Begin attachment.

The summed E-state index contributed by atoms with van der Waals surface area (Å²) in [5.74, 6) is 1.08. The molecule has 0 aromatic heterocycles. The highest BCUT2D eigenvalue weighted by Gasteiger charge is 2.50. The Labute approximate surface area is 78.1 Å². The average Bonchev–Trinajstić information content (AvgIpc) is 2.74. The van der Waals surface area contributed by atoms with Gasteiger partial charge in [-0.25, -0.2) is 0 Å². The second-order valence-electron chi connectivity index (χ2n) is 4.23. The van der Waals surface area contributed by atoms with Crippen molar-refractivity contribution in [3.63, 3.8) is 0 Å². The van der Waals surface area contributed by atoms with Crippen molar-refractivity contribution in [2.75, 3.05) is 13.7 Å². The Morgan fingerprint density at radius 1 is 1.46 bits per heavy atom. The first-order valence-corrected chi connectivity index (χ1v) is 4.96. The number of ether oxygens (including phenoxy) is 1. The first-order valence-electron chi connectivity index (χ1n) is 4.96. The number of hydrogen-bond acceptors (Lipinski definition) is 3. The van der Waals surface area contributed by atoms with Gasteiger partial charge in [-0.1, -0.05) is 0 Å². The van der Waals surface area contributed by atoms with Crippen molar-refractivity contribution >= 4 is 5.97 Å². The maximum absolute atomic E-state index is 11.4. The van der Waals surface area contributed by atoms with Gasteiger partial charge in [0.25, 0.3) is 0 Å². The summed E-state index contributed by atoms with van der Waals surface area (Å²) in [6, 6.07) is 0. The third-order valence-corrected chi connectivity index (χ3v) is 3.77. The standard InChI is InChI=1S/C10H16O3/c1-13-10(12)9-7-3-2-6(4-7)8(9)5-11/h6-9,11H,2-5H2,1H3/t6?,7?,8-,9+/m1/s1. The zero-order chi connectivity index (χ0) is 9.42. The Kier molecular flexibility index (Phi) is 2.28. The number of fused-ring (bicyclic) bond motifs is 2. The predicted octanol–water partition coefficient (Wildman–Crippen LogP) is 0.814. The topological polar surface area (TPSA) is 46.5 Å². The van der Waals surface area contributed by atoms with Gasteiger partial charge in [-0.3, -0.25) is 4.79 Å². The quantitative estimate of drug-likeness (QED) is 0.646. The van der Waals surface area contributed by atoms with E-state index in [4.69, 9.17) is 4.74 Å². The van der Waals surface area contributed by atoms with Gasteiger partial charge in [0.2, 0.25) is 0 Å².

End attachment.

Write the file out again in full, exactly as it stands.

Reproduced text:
The summed E-state index contributed by atoms with van der Waals surface area (Å²) in [5.74, 6) is 1.08. The molecule has 0 aromatic heterocycles. The highest BCUT2D eigenvalue weighted by Gasteiger charge is 2.50. The Labute approximate surface area is 78.1 Å². The average Bonchev–Trinajstić information content (AvgIpc) is 2.74. The van der Waals surface area contributed by atoms with Gasteiger partial charge in [-0.25, -0.2) is 0 Å². The second-order valence-electron chi connectivity index (χ2n) is 4.23. The van der Waals surface area contributed by atoms with Crippen molar-refractivity contribution in [3.63, 3.8) is 0 Å². The van der Waals surface area contributed by atoms with Crippen molar-refractivity contribution in [2.75, 3.05) is 13.7 Å². The Morgan fingerprint density at radius 1 is 1.46 bits per heavy atom. The first-order valence-corrected chi connectivity index (χ1v) is 4.96. The number of ether oxygens (including phenoxy) is 1. The first-order valence-electron chi connectivity index (χ1n) is 4.96. The number of hydrogen-bond acceptors (Lipinski definition) is 3. The van der Waals surface area contributed by atoms with Gasteiger partial charge in [-0.1, -0.05) is 0 Å². The van der Waals surface area contributed by atoms with Crippen molar-refractivity contribution >= 4 is 5.97 Å². The maximum absolute atomic E-state index is 11.4. The van der Waals surface area contributed by atoms with Gasteiger partial charge in [0.25, 0.3) is 0 Å². The summed E-state index contributed by atoms with van der Waals surface area (Å²) in [6, 6.07) is 0. The third-order valence-corrected chi connectivity index (χ3v) is 3.77. The standard InChI is InChI=1S/C10H16O3/c1-13-10(12)9-7-3-2-6(4-7)8(9)5-11/h6-9,11H,2-5H2,1H3/t6?,7?,8-,9+/m1/s1. The zero-order chi connectivity index (χ0) is 9.42. The Kier molecular flexibility index (Phi) is 2.28. The number of fused-ring (bicyclic) bond motifs is 2. The predicted octanol–water partition coefficient (Wildman–Crippen LogP) is 0.814. The topological polar surface area (TPSA) is 46.5 Å². The van der Waals surface area contributed by atoms with Gasteiger partial charge in [-0.3, -0.25) is 4.79 Å². The quantitative estimate of drug-likeness (QED) is 0.646. The van der Waals surface area contributed by atoms with E-state index in [4.69, 9.17) is 4.74 Å². The van der Waals surface area contributed by atoms with Gasteiger partial charge in [0.2, 0.25) is 0 Å².